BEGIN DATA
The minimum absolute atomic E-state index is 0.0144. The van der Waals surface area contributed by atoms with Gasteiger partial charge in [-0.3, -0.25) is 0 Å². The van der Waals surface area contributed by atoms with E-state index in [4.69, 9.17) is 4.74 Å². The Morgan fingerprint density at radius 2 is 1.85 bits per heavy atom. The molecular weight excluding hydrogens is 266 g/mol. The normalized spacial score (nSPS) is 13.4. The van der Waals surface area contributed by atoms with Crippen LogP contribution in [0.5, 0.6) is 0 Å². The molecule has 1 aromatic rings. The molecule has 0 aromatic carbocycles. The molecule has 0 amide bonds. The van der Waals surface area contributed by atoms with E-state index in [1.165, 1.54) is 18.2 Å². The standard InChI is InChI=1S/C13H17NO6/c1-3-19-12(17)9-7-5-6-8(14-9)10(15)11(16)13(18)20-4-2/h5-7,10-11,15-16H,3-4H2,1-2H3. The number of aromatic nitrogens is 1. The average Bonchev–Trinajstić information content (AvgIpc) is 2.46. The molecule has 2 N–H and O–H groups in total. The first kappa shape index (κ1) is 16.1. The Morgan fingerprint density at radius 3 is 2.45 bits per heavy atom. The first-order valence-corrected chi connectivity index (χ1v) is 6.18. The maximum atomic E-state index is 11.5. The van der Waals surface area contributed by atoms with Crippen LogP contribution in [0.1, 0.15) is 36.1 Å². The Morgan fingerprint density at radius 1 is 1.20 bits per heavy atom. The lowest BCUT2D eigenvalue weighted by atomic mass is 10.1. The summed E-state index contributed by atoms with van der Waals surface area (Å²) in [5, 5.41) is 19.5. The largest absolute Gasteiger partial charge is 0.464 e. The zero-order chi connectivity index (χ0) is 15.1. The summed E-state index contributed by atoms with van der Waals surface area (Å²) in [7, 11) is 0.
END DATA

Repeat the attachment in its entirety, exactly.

The minimum absolute atomic E-state index is 0.0144. The van der Waals surface area contributed by atoms with Gasteiger partial charge in [-0.3, -0.25) is 0 Å². The van der Waals surface area contributed by atoms with E-state index in [4.69, 9.17) is 4.74 Å². The Morgan fingerprint density at radius 2 is 1.85 bits per heavy atom. The molecular weight excluding hydrogens is 266 g/mol. The normalized spacial score (nSPS) is 13.4. The van der Waals surface area contributed by atoms with Crippen LogP contribution in [0.5, 0.6) is 0 Å². The molecule has 1 aromatic rings. The molecule has 0 aromatic carbocycles. The molecule has 0 amide bonds. The van der Waals surface area contributed by atoms with E-state index in [1.165, 1.54) is 18.2 Å². The standard InChI is InChI=1S/C13H17NO6/c1-3-19-12(17)9-7-5-6-8(14-9)10(15)11(16)13(18)20-4-2/h5-7,10-11,15-16H,3-4H2,1-2H3. The number of aromatic nitrogens is 1. The average Bonchev–Trinajstić information content (AvgIpc) is 2.46. The molecule has 2 N–H and O–H groups in total. The first kappa shape index (κ1) is 16.1. The Morgan fingerprint density at radius 3 is 2.45 bits per heavy atom. The first-order valence-corrected chi connectivity index (χ1v) is 6.18. The maximum atomic E-state index is 11.5. The van der Waals surface area contributed by atoms with Crippen LogP contribution in [0.1, 0.15) is 36.1 Å². The Morgan fingerprint density at radius 1 is 1.20 bits per heavy atom. The lowest BCUT2D eigenvalue weighted by atomic mass is 10.1. The summed E-state index contributed by atoms with van der Waals surface area (Å²) in [5, 5.41) is 19.5. The largest absolute Gasteiger partial charge is 0.464 e. The zero-order chi connectivity index (χ0) is 15.1. The summed E-state index contributed by atoms with van der Waals surface area (Å²) in [7, 11) is 0.